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Social Security may be a ‘treasure trove’ of wealth for your family


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You may have many questions regarding your retirement planning.

It may also lead to uncertainty about how you should invest and what the best method is for you to build the nest egg that you envision.

Chances are, you are overlooking potentially your biggest source of retirement funds — Social Security, writes Laurence Kotlikoff, an economics professor at Boston University, in his new book, “Money Magic: An Economist’s Secrets to More Money, Less Risk and a Better Life.”

For the rich, lifetime Social Security benefits will likely be their most important asset. It is the most important asset for people who have a high average life expectancy.

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You can maximise the amount you receive through the program by using the correct claiming strategies.

Kotlikoff has dedicated much of his professional life to education about Social Security. Economic Security Planning is a business Kotlikoff founded with the purpose of helping people find the best Social Security strategies for getting the maximum out of their wealth.

The author’s new book shows how people can get the best out of Social Security.

The bottom line is that “there are many methods to make your lifetime Social Security benefits a treasure chest,” he says.

It can cause you to be ignorant

You probably picture retirement benefits when you think about Social Security.

It may surprise you to know that there are thirteen different types of payment possible.

It also contains spousal, divorcing spousal, child in-care, and spousal benefit benefits.

This explains why 64 million Americans have received money through the program.

Each type of benefit has its specific requirements. It’s not a “use it or lose” system.

Kotlikoff wrote that if you do not request the benefit you are entitled to, it will be denied.

Sometimes it’s best to delay claiming.

It is sensible to wait until you are 70 in order to receive the greatest possible benefit. However, if you don’t reach that age you will be wasting your money. Social security may not make up six months of the time lost.

Social security retirement benefits are available to anyone over the age of 62. For every year you collect benefits before your full retirement age — generally 66 or 67, depending on the year in which you were born — you take a cut of about 7%.

You get 100 percent of your benefit if you retire at full retirement age. The benefits you receive increase about 8% each year you are older than full retirement age (up to 70).

Your retirement benefits will increase by 76% if you delay from age 62 until 70.

It is true that waiting to age 70 will not make financial sense, especially if your health conditions are severe or you can’t afford it.

The decisions you make will affect your entire family

Maximizing your family’s benefit is sometimes a higher priority than achieving the maximum amount you can for yourself.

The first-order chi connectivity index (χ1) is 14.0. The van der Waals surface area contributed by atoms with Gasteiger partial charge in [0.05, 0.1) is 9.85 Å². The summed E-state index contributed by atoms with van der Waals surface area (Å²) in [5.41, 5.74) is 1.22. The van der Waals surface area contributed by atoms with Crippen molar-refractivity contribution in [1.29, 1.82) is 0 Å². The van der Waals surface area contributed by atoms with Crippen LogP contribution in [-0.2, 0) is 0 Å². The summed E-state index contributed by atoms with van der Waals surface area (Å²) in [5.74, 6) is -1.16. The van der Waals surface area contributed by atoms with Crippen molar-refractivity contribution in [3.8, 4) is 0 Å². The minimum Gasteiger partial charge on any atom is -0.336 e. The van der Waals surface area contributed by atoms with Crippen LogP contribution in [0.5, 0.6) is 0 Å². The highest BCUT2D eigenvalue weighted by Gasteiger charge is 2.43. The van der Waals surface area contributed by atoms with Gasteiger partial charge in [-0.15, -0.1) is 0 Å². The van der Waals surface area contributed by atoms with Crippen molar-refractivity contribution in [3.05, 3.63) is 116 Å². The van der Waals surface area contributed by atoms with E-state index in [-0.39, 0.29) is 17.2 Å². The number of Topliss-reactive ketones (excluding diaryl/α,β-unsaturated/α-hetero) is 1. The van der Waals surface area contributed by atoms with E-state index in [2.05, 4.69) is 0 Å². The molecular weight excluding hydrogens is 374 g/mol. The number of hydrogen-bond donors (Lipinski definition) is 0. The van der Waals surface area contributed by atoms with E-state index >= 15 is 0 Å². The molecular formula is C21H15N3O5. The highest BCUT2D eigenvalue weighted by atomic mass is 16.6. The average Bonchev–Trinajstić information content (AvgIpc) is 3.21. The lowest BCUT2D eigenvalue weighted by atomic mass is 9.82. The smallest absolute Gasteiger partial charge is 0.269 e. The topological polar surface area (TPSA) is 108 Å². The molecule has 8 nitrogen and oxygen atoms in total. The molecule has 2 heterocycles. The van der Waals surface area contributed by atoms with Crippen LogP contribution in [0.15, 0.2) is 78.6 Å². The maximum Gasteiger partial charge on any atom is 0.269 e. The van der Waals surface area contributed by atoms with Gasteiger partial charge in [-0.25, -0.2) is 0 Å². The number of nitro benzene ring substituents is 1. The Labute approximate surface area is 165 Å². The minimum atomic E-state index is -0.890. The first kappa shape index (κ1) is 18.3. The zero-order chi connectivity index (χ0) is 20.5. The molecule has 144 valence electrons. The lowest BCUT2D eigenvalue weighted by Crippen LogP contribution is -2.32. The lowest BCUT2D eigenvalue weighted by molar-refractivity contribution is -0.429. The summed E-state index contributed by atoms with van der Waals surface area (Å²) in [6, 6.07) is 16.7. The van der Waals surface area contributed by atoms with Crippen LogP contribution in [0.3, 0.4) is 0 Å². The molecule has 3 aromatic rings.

If you’re married to a person with disabilities, your claim for benefits can also be triggered by what is known as a Child-in-Care Spousal Benefit and a Disabled Child Benefit.

If you don’t wait for your monthly payments to grow, your family could lose the lifetime benefits they receive.

Kotlikoff says that while it might still be sensible to hold off until age 62 to receive benefits, it is not a good idea to do so at 70.

Social Security’s software has a major problem. It doesn’t treat the entire family unit.

Laurence Kotlikoff

Boston University economics professor and author

There are certain situations where waiting until 70 years old will bring you a greater benefit.

This will allow your spouse to receive more money on your death record.

Those payments — known as survivor benefits — enable a widow or widower to receive the full amount of their spouse’s monthly benefit (which may be their own retirement benefits plus excess survivor benefits if they have their own earnings toward Social Security).

Eligible for survivors benefits are ex-spouses who were married at least 10 years, and who wait until age 60 to remarry.

Notably, your claim does not affect the survivor advantage available to children under 22 or children who are disabled.

There are many strategies for Social Security claims. It is important to find the right strategy by using independent software.

Kotlikoff stated that the biggest problem with Social Security software was its inability to deal with the entire family unit.

“And what the husband is able to do will have an impact on what the wife’s can do,” he stated.

Here are some other tips

You can identify all benefits that you may be eligible for, and how they are available to you so you know where your money is going.

It is also important to act as your advocate. Kotlikoff says that different Social Security workers may have different answers. You can do your research and advocate for the amount you’re eligible for.

He said it’s important that you apply on-time for these benefits so you don’t lose any money.